The vital is the means of effectuation on the physical plane, so its action and energy are necessary for all work – without it, if the mind only drives without the co-operation and instrumentation of the vital, there is hard and disagreeable labour and effort with results which are usually not at all of the best kind. The ideal state for work is when there is a natural concentration of the consciousness in the special energy, supported by an easeful rest and quiescence of the consciousness as a whole. Distraction of the mind by other activities disturbs this balance of ease and concentrated energy – fatigue also disturbs or destroys it. The first thing therefore that has to be done is to bring back the supporting restfulness and this is ordinarily done by cessation of work and repose. In the experience you had that was replaced by a restfulness that came from above in answer to your station of prayer and an energy that also came from above. It is the same principle as in sadhana – the reason why we want people to make the consciousness quiet so that the higher peace may come in and on the basis of that peace a new Force from above.

It is not effort that brought the inspiration. Inspiration comes from above in answer to a state of concentration which is itself a call to it. Effort on the contrary fatigues the consciousness and therefore is not favourable to the best work; the only thing is that sometimes – by no means always – effort culminates in a pull for the inspiration which brings some answer, but it is not usually so good and effective an inspiration as that which comes when there is the easy and intense concentration of the energy in its work. Effort and expenditure of energy are not necessarily the same thing – the best expenditure of energy is that which flows easily without effort at all – when the Inspiration or Force (any Force) works of itself and the mind and vital and even body rowing instruments and the Force flows out in an intense and happy working – an almost labourless labour.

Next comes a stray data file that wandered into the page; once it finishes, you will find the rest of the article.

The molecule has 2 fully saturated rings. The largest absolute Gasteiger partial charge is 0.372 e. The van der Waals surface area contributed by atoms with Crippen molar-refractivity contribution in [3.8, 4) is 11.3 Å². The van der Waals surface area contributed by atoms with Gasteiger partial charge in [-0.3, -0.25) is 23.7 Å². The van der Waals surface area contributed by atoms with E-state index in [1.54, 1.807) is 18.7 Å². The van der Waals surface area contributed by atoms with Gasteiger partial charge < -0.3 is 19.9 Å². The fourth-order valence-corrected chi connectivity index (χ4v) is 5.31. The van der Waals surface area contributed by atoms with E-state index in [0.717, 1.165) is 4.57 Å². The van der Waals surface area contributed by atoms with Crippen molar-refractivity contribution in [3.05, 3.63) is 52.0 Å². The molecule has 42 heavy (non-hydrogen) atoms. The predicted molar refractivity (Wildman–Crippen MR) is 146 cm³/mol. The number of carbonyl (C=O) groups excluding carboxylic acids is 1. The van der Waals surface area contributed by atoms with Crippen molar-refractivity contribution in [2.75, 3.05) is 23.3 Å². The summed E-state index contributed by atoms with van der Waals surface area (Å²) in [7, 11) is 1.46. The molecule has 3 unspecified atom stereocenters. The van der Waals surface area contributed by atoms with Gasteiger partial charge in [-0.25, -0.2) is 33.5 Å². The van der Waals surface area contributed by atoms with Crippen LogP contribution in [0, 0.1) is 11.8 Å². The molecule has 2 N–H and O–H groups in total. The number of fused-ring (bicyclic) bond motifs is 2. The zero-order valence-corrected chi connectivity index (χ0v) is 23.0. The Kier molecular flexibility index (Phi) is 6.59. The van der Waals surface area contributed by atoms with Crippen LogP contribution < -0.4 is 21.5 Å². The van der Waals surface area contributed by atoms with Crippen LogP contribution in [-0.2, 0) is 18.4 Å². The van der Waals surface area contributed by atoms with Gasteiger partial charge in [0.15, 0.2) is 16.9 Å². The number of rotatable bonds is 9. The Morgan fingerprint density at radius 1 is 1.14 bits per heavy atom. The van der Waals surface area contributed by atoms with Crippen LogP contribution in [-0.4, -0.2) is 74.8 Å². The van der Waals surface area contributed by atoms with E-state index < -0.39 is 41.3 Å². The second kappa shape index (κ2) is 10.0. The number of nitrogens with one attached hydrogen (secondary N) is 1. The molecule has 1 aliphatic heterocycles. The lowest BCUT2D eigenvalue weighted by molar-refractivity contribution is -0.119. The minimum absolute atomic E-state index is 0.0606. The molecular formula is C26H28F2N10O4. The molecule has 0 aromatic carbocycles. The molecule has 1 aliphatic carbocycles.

March 29, 1936

I was glad to get your evening letter. It is the true attitude from the point of view of the inner sadhana, the one that helps it best. I hope that, like that, this inopportune arrival will not be an appreciable disturbance to you. As to other results – not too easy to get – suggested by Sahana, I don’t know. We can only Asquithianly35 wait and see.

 

April 4, 1936

Your conversation with Saurin seems to have had some effect. Mother has said she will give him his chance and he is to come for Pranam tomorrow.

As for Maya, she did write about coming here in August, but we saw no reason to encourage her. Mother does not feel at all sure that she can stay. When she is there, she pants under the weight of Shankar and longs for Pondicherry; when she is here she pants for Shankar and longs for Barrackpore. At any rate Mother is positive about this that if she comes, she must stay in a separate house with her own arrangements, not in the Trésor [Dilip’s house] nor in the Ashram. That is all the push I can give you at present on that matter, it is not very rosy, but – well. It is better to begin with grey and blossom into rose like the Biblical wilderness than to follow the opposite process.